He and his son again waited outside for me. This time he said I must go see the Serimpi dancers that have been practicing this art since the 12th century. They only dance on Sundays at 11:00, which was luckily just minutes away. We took a shortcut to the Royal Palace entrance, which apparently no one can ever find and they told me they needed to hurry home because his wife and daughter were waiting for lunch. However, before they went, the man invited me to come to his school the next day and speak with his English students. When he promised to make me their special guest, I knew he meant it and if my other interactions with locals those past few days was any indication, I knew it would be a special experience. But sadly, I had to decline as I had an early flight the next day back to Bali. He warmly shook my hand and again wished me a pleasant journey. Let this be a lesson in the kindness of strangers.

I did as I was told and went to see the Serimpi dancers. There were two stages, one with teenage girls and the other with boys ranging in age from about 8-18. It was the slowest dancing I have ever witnessed, very methodical and sleepy, meant to symbolize the death moment. I didn’t exactly understand it as a spectator, but it was just fantastic watching the boys. The younger ones were still learning, and thus made several mistakes. The strong determination on their faces showed their pride and desire to get it right.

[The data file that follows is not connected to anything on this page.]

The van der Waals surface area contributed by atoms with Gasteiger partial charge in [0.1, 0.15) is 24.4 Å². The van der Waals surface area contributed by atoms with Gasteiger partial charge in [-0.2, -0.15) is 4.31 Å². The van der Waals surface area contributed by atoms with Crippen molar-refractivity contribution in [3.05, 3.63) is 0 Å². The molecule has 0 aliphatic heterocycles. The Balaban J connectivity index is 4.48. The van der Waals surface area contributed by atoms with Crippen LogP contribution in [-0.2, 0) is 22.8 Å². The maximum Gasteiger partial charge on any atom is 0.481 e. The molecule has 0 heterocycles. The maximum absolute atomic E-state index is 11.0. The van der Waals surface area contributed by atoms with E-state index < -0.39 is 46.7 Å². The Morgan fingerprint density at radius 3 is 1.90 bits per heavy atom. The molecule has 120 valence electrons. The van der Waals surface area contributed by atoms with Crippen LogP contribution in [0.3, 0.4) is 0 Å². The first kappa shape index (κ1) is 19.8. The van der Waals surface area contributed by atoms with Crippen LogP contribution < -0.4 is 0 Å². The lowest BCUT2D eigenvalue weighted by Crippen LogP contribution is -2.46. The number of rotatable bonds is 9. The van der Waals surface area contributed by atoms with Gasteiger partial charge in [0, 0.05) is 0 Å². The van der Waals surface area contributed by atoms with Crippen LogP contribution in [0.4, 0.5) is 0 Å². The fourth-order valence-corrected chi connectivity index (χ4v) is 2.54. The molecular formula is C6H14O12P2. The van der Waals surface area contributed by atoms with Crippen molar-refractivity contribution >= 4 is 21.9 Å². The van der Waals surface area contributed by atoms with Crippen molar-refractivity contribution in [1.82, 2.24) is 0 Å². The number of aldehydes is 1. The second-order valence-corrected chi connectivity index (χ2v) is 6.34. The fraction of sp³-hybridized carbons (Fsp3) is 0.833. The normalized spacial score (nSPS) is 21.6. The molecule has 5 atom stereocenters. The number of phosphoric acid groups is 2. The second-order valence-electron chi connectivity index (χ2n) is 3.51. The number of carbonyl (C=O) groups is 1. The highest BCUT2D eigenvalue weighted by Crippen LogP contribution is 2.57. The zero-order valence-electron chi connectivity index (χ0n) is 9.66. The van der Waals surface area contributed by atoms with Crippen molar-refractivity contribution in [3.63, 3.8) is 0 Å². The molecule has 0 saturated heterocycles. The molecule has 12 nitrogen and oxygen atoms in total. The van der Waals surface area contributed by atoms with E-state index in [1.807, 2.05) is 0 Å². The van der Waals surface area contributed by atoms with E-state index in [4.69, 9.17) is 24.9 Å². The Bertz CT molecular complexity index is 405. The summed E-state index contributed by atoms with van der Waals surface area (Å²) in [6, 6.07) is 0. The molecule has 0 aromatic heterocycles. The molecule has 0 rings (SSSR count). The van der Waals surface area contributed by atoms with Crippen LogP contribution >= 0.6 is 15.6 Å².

I can’t say Jogja was a “break” from the congestion of Bali because it was the same in that respect. What was missing was the touristy nature. Maybe this is what Bali used to be like before word got out that it was a tropical paradise? Hard to say for certain except that I liked this version of Indonesia. Thumbs up for Yogyakarta.

One thought on “The Sacred City

  1. mysukmana September 11, 2016 / 3:12 pm

    Thanks to visit our country, why u not visit plaosan temple, near prambanan

    Like